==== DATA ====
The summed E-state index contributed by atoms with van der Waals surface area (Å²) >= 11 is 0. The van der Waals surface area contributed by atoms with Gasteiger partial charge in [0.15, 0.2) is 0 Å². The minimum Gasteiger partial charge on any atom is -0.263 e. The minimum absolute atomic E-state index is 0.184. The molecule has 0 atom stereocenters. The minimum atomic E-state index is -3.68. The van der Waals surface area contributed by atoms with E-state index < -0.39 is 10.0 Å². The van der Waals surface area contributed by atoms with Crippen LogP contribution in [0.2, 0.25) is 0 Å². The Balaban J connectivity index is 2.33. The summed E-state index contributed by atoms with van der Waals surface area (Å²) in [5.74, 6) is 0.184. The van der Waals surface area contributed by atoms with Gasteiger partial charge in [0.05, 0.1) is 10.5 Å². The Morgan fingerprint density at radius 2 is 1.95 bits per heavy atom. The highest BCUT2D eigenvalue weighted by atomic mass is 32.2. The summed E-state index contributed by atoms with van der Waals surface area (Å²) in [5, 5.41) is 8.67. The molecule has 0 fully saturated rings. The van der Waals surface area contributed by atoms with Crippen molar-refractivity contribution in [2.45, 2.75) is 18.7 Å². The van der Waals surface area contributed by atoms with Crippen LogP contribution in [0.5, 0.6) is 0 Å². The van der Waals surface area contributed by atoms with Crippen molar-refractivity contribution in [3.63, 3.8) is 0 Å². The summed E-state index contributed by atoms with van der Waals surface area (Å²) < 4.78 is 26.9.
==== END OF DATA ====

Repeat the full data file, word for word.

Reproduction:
The summed E-state index contributed by atoms with van der Waals surface area (Å²) >= 11 is 0. The van der Waals surface area contributed by atoms with Gasteiger partial charge in [0.15, 0.2) is 0 Å². The minimum Gasteiger partial charge on any atom is -0.263 e. The minimum absolute atomic E-state index is 0.184. The molecule has 0 atom stereocenters. The minimum atomic E-state index is -3.68. The van der Waals surface area contributed by atoms with E-state index < -0.39 is 10.0 Å². The van der Waals surface area contributed by atoms with Crippen LogP contribution in [0.2, 0.25) is 0 Å². The Balaban J connectivity index is 2.33. The summed E-state index contributed by atoms with van der Waals surface area (Å²) in [5.74, 6) is 0.184. The van der Waals surface area contributed by atoms with Gasteiger partial charge in [0.05, 0.1) is 10.5 Å². The Morgan fingerprint density at radius 2 is 1.95 bits per heavy atom. The highest BCUT2D eigenvalue weighted by atomic mass is 32.2. The summed E-state index contributed by atoms with van der Waals surface area (Å²) in [5, 5.41) is 8.67. The molecule has 0 fully saturated rings. The van der Waals surface area contributed by atoms with Crippen molar-refractivity contribution in [2.45, 2.75) is 18.7 Å². The van der Waals surface area contributed by atoms with Crippen LogP contribution in [0.5, 0.6) is 0 Å². The van der Waals surface area contributed by atoms with Crippen molar-refractivity contribution in [3.63, 3.8) is 0 Å². The summed E-state index contributed by atoms with van der Waals surface area (Å²) < 4.78 is 26.9.